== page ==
NEWS | Aug. 15, 2021

Army’s only all-component finance exercise kicks off

By Mark R. W. Orders-Woempner U.S. Army Financial Management Command

Diamonds are refined and hardened by pressure, just as those who proudly wear the diamond emblem of the Army’s Finance Corps on their uniforms.

Seeking to refine and prepare those finance and comptroller Soldiers through a series of real-world pressures and scenarios, the evaluation phase of the Army’s Diamond Saber exercise kicked off at Fort McCoy, Wisconsin, Aug. 14.

Diamond Saber is a U.S. Army Reserve-led exercise that incorporates participation from all components and joint services. It prepares finance and comptroller Soldiers on warfighting functions such as funding the force, payment support, disbursing operations, accounting, fiscal stewardship, auditability and data analytics.

“As I’ve talked to all the Diamond Saber alumni – the Diamond Saber veterans, if you will – they say it’s going really well,” said Col. John Trevino, 336th Financial Management Support Center director and Diamond Saber exercise director. “While our majority is from the reserve side, we have a lot of active duty and National Guard Soldiers here, and that rounds us out to that total force, one team-one fight concept.

“I’m really thankful for all the support we’ve received from [the U.S. Army Financial Management Command], and I’m really impressed they made this a priority to make sure we received the support we needed,” Trevino added, while also crediting the success thus far to a smaller instructor-to-participant ratio this year.   

In total, Diamond Saber has just more than 480 Soldiers taking part in the exercise, one of whom is Army Reserve Sgt. Brett Herdman, a 395th Financial Management Support Unit disbursing manager.

“Starting off this morning, I’ve already seen all three types of transactions,” said Herdman about his first day. “We’ve gotten our exchange transactions, disbursing transactions and collections, and they’ve all been different.”

According to the exercise planners, introducing realism and pressure through unexpected exercise injects is the goal.

“They have a good five or six customers in line that are creating realistic pressure for those Soldiers,” said Capt. Timothy Bowler, 84th Training Command Diamond Saber exercise planner. “What we tend to do in our own units is give them a list of transactions to process, so it’s a completely different feel that we are able to achieve, and that’s always a great thing.”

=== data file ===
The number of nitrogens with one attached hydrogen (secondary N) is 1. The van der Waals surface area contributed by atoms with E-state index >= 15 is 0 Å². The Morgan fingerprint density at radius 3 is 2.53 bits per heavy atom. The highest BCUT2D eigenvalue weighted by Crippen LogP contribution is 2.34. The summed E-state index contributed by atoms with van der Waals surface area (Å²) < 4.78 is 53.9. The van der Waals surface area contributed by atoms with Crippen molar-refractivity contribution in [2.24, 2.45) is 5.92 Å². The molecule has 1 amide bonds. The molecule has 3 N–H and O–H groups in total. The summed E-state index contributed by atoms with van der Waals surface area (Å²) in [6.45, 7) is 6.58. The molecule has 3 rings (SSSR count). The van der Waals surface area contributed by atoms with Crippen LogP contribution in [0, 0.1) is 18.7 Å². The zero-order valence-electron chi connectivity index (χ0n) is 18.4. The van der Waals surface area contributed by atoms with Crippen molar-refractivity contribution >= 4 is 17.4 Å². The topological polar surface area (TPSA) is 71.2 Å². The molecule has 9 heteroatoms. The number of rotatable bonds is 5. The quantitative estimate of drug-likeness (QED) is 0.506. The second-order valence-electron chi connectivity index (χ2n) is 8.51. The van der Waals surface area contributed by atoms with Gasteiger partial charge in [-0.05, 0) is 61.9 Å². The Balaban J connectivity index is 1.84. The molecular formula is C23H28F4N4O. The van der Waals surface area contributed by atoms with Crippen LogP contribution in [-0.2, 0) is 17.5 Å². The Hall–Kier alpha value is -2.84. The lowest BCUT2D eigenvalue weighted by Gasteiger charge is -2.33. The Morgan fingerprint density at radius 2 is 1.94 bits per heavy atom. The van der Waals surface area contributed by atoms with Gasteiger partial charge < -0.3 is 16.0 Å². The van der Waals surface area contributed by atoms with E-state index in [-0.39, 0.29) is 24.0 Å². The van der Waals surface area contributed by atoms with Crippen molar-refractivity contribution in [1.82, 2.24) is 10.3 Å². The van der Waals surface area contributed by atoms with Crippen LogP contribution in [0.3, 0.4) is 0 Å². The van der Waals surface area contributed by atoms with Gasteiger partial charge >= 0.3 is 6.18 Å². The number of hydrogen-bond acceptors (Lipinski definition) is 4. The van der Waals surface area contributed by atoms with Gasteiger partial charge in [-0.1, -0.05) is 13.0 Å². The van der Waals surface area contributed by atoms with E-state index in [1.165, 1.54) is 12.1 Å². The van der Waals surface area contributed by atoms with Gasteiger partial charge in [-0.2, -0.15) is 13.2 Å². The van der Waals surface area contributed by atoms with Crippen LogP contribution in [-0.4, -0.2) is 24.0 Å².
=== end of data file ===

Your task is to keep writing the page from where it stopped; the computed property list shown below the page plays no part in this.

“They haven’t had cookie-cutter scenarios like we’d have in a class,” explained Herdman. “They’ve been actually throwing some curveballs that have been really advantageous to my Soldiers – it’s been making them think.”

One of those scenarios, right from the start, was having a Soldier dropping off sealed captured currency to the finance offices set up around Fort McCoy with a memo instructing the package not be opened.

“We couldn’t find the proper [standard operating procedure], so we went back and went through the regulation to find out what we needed to do,” recalled Herdman, who was one of the first teams to deal with the scenario. “We were able to learn on the fly, and I wasn’t expecting things, especially on the first day, to be that interesting.”

To aid in creating a realistic atmosphere, the exercise planners worked to create realistic props including the aforementioned sealed cash, stacks of bound foreign and U.S. currency, treasury checks, gold and jewels, and even currency made to look like it’s been contaminated with mold.

“When you put that prop in someone’s hand, you can watch them think about how they’re going to handle it,” said Bowler, who said his kids enjoyed helping him create many of the props just prior to the exercise. “The most fun is when we see the Soldiers embrace the scenario and work as though ‘hey, I’m deployed here and running finance operations in a contingency environment.”

And, the exercise planners say there’s more of the unexpected to come.

“In the next couple days, we have some great injects going out that are going to make some folks scratch their heads,” explained Bowler.  “It starts the critical thinking process, and those elements really exercise the mind beyond just ‘Control-F’ in a PDF. That’s what makes the exercise so valuable.”

Many of the finance and comptroller Soldiers will also take part in a financial management support team mission where they will need to move cash downrange in a convoy while providing security and perform their jobs in a contested battlespace.  

“In the deployed environment, you never know what’s going to walk in your office,” said Bowler. “Most of these injects are the things we’ve seen down range, that we’ve experienced, and you’re going to get stumped unless you’ve already experienced it.”

Despite all of the hard work and critical thinking needed to be successful at Diamond Saber, Herdman said it’s worth it.

“This is my first Diamond Saber, and I’m actually learning so much more about the finance community than I have the entire six years I’ve been in the military,” said the sergeant. “Learning all these cashier functions, I honestly didn’t know these.

“We went over them in [advanced individual training], and we’d go through them here and there, but having a chance to get into the system, do transactions and actually do my job, has made me appreciate my [military occupational specialty] so much more,” he concluded.

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